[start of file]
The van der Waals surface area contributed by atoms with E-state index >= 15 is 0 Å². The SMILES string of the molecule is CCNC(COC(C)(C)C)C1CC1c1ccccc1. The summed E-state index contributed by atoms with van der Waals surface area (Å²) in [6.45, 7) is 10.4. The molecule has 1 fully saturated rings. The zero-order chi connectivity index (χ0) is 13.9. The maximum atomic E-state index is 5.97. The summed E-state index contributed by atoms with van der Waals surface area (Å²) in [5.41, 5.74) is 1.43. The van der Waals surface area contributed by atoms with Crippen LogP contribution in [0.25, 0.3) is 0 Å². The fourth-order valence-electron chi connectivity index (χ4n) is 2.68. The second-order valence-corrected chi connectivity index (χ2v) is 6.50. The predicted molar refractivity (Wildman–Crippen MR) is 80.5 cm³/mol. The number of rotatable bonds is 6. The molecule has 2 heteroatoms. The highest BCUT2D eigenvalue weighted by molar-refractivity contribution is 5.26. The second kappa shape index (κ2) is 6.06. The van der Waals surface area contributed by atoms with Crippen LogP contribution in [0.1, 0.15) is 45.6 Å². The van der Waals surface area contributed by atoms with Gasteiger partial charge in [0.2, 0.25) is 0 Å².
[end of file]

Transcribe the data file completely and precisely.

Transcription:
The van der Waals surface area contributed by atoms with E-state index >= 15 is 0 Å². The SMILES string of the molecule is CCNC(COC(C)(C)C)C1CC1c1ccccc1. The summed E-state index contributed by atoms with van der Waals surface area (Å²) in [6.45, 7) is 10.4. The molecule has 1 fully saturated rings. The zero-order chi connectivity index (χ0) is 13.9. The maximum atomic E-state index is 5.97. The summed E-state index contributed by atoms with van der Waals surface area (Å²) in [5.41, 5.74) is 1.43. The van der Waals surface area contributed by atoms with Crippen LogP contribution in [0.25, 0.3) is 0 Å². The fourth-order valence-electron chi connectivity index (χ4n) is 2.68. The second-order valence-corrected chi connectivity index (χ2v) is 6.50. The predicted molar refractivity (Wildman–Crippen MR) is 80.5 cm³/mol. The number of rotatable bonds is 6. The molecule has 2 heteroatoms. The highest BCUT2D eigenvalue weighted by molar-refractivity contribution is 5.26. The second kappa shape index (κ2) is 6.06. The van der Waals surface area contributed by atoms with Crippen LogP contribution in [0.1, 0.15) is 45.6 Å². The van der Waals surface area contributed by atoms with Gasteiger partial charge in [0.2, 0.25) is 0 Å².